Strong leaders are pros at effective decision-making. As a leader within your organization, you are the captain of your team — the Jean-Luc Picard, if you will. Together, you and your team face challenges and choices, both monumental and minute. You work through every detail to arrive at a final decision to save the day and inspire a sense of confidence within your team.
With all the challenges and choices that come our way, most of us don’t want to deal with the consequences that follow a “wrong” decision. For some people, going in the wrong direction is a real fear.
It’s a fear capable of crippling the decision-making process while bringing progress to a standstill. There are leaders who worry that one bad decision will cascade into another, resulting in disaster for their team or the company as a whole.
For these leaders — and you might count yourself among them — gaining control over this fear can be immensely beneficial. To that end, here are three practices you can put to work to become not only a more effective leader, but an effective decision-making master.
Make decisions measurable.
Say you want to accomplish something that has a positive influence within your business. Do you have a system in place to measure the progress and success? Maybe you’re focused on growth, bringing in new customers, establishing new team member benefits, or upgrading equipment.
Metrics make the difference. They allow you to track and reference most, if not all, of your systems and initiatives. Track the progress of all ongoing projects, customer interactions, time spent on work, visitors to each landing page on your website — you name it. If something exists within your organization, you can track it.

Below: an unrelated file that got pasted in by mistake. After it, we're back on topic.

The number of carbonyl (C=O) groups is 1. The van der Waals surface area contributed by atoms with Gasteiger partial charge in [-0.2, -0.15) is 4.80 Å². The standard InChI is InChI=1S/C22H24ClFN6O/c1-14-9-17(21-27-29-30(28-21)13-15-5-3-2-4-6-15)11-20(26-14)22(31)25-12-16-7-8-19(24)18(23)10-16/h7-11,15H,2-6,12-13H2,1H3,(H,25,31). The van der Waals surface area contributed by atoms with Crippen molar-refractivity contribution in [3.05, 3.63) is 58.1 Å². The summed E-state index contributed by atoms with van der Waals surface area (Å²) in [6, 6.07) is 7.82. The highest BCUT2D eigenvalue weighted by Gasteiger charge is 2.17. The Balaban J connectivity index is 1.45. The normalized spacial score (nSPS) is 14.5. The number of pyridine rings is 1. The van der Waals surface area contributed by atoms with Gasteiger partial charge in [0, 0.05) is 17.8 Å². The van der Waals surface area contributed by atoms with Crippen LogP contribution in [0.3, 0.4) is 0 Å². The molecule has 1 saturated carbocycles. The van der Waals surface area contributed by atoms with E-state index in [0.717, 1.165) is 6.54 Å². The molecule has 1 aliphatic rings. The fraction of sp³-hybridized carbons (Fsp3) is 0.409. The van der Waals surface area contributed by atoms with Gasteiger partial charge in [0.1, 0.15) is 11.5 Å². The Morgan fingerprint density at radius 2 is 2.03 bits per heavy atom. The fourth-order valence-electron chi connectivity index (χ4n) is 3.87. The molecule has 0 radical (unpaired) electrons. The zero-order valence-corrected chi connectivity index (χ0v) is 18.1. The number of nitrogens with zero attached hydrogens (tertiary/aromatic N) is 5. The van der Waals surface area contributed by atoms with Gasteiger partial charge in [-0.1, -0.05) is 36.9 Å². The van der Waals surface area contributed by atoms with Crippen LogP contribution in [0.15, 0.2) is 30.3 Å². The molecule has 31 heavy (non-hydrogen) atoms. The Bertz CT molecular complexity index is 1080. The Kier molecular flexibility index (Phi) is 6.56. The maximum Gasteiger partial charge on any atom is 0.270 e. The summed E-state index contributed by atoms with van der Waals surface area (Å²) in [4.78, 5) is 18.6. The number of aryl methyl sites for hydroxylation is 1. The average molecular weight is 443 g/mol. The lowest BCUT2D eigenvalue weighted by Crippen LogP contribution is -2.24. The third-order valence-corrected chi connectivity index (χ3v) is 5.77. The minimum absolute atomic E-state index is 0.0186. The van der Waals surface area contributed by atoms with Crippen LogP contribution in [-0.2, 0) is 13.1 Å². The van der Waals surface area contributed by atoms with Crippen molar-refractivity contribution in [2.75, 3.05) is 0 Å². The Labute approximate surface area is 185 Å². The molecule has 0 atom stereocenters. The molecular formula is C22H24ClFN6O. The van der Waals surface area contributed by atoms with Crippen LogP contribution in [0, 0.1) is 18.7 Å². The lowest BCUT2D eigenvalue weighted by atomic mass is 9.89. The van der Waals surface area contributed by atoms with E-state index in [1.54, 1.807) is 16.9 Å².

Consider tools such as Google Analytics, Geckoboard, Grow, or HubSpot — just to name a few. Even Microsoft Excel or Google Sheets can be effective tracking tools with the right (and consistently tracked) information. This gives you critical data you can use for effective decision-making. With this data you can more effectively make course corrections along the way to arrive at a confident decision.
Avoid the trap of overthinking.
Spending too much time thinking about a single business decision can be deadly. You risk falling into the habit of overthinking every decision you make, including the small or insignificant stuff. When you overthink a decision, your team notices.
The people around you notice when you take an unusual amount of time to arrive at a conclusion or when you re-evaluate outcomes you may have already discussed or dismissed. Overthinking the path forward can leave you stuck on a circular route with no way out. These details call into question your confidence and ability as a leader.
While some decisions are truly difficult, it’s up to you to push away the elements contributing to your over-thinking. If you are too emotionally involved in the process or outcome, focus on the hard data related to the decision — the metrics or previous results. Do what you can to look at the situation dispassionately. Or if that’s not enough, take some of the weight off of your shoulders — share the decision-making process with colleagues.
Consult with your team.
Don’t let the burden of a decision fall solely on your shoulders if it isn’t necessary. More often than not, you’ll end up running your ideas in circles. When you need fresh ideas or a new perspective, don’t hesitate to take your thoughts to the group of professionals you trust the most.
When you take the decision out of your head and verbalize it (or sketch it out on a whiteboard) with your team, it’s easier to work through the kinks or dilemmas. Share or write down all aspects of a decision and invite discussion.
You’ll gain new insight and you may discover a decision that once sounded like the right thing to do actually comes with unintended consequences you missed the first time around. The difference is, you now have the perspective to either improve it or scrap it and start over.
Make it so.
Ultimately, and as a leader, you need to confidently face the consequences of every decision you make. You are accountable. Strong leaders turn both bad and good decisions into learning experiences. Your team is counting on you to make meaningful choices and stand behind those choices so — together — your team can prosper and boldly go where no one has gone before.